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Business endorses Productivity Commission call - Auckland Business Chamber

Fuseworks Media
Fuseworks Media

The failure of high-growth councils to supply enough infrastructure to support housing development has led to some serious social and economic problems, the NZ Productivity Commission states in a local government funding and financing report released today.

The Government should give councils the power to levy wastewater and road-congestion charges, and Special Purpose Vehicles (SPVs) could help councils nearing their debt levels, are two good Commission recommendations long-supported by the Auckland Business Chamber.

These tools would help councils efficiently fund the costs of growth, said Michael Barnett, head of the Auckland Business Chamber.

In another area supported by the Chamber, the Commission questioned the merits of council imposing an accommodation allowance for funding services for tourists. Instead, councils should make better use of available tools, including more user charging, greater use of debt, raising more in rates, and strategies to plan for tourism and manage peak demand.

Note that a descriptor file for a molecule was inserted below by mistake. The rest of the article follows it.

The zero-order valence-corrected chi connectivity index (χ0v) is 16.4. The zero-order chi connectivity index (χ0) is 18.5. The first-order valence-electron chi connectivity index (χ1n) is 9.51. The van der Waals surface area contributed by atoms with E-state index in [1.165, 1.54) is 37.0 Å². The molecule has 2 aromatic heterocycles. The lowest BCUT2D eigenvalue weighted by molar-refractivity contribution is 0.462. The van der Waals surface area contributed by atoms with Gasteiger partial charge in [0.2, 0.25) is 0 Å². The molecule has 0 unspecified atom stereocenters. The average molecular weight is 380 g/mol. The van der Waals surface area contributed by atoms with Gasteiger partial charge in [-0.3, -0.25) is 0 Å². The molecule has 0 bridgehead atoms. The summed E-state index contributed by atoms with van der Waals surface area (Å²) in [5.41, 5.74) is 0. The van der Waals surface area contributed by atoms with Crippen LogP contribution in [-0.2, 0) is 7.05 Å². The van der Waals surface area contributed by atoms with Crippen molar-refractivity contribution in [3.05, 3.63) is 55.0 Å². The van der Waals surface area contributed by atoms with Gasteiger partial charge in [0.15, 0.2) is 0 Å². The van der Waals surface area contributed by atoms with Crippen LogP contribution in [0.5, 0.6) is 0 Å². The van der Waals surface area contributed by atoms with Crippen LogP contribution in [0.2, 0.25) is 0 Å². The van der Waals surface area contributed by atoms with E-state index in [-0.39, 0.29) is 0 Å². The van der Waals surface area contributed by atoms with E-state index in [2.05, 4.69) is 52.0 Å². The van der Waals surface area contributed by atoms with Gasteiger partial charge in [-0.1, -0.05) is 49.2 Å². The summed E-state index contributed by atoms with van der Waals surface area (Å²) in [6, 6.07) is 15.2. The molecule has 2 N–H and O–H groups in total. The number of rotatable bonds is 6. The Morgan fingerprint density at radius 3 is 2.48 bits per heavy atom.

Other good recommendations were that:

- A fundamental, first principles review of council’s performance reporting be undertaken, including to simplify Long-Term Plans to make them more accessible and ease compliance costs and to make more transparent the cost of essential infrastructure services (roading, water supply, wastewater, stormwater and solid waste).

- In choosing a funding tool, councils should give explicit consideration to promoting economic efficiency, fairness in who pays, and keeping compliance/ administration costs low.

- Councils should consider the partial or full sale of commercial assets as an alternative to borrowing to finance needed new investment; and do so in each case based on maximizing net current and future benefit for the district or region.

We strongly support a recommendation that "councils should assess rates for business properties in proportion to the cost of the council services that benefit those properties".

This in effect recommends abolishing the business differential rate. The Chamber agrees with the Commission that if business rates are set simply to raise revenue without reflecting benefits, "they are likely to cause productive inefficiency that is avoidable."

The Government asked for the report. The Commission has made its call. It’s time for delivery.

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